Wednesday, September 10, 2008

Turning asyncronous interfaces into pseudo-synchronous interfaces...

... or making some callback-intensive JavaScript look less like bad LISP.

JooseX.DelayedExecution implements a type of mock object that implements the complete interface of the class object given to its constructor.
Every method call will schedule the method call with all its arguments for later execution on the original object.

This enables building asynchronous APIs that look like synchronous APIs.

Example:

This asynchronous code:
myFunc("foo", function (para) {
para.anotherFunc(function (para) {
para.yetAnotherFunc("bar")
})
})
can be turned into:
myFunc("foo").anotherFunc().yetAnotherFunc("bar")
by calling:
myFunc = function (para, callback) {
var result;
var process = function (result) {
delayed.__performOn(result)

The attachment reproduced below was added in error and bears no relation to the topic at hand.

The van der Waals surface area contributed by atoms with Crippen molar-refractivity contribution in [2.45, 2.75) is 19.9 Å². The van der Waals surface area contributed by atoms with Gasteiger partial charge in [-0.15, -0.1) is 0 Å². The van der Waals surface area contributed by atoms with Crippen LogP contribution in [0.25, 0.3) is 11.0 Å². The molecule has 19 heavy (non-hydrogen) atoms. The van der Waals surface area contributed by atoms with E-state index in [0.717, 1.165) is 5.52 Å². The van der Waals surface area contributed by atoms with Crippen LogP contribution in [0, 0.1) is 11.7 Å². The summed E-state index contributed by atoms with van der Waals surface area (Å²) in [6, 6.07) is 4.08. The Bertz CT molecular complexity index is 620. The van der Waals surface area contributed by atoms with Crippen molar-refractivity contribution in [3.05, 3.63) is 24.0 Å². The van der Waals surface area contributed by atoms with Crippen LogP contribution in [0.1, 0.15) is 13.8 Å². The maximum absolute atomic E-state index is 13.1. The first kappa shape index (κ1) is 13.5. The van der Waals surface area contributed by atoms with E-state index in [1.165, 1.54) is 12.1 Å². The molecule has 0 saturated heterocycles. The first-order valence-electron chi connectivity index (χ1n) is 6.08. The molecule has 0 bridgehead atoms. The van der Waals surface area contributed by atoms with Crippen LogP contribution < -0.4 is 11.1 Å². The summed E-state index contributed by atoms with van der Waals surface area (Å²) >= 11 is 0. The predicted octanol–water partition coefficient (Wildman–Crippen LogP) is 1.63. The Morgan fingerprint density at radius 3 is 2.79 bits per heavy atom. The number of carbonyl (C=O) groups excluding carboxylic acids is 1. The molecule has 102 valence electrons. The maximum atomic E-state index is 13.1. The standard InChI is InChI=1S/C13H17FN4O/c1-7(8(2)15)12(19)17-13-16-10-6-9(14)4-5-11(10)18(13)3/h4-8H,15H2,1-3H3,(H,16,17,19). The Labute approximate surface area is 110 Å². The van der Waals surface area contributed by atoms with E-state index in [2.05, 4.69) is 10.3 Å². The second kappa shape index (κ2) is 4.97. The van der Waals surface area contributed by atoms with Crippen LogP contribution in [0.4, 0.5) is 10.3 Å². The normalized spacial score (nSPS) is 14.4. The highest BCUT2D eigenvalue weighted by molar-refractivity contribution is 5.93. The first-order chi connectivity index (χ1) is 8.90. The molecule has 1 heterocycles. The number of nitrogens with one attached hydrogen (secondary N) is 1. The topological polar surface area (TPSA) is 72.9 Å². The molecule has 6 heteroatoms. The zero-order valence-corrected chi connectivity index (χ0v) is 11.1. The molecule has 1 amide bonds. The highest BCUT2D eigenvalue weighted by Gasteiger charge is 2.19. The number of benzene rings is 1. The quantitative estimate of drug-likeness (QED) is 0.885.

}
... do something in an async callback that sets the variable result
return new JooseX.DelayedExecution(typeOfResult) // typeOfResult is the Joose class of the result object
}
I personally think that the latter is much more readable in certain circumstances. However, an unfortunate maintainer of the code might not know that the code is only hiding asynchronous execution which can lead to some hard to find bugs, because code is executed in random or at least async order.

For a use case of this technique, see the last post.

While this is probably so dangerous, that it should never be used, it was still fun to develop it.
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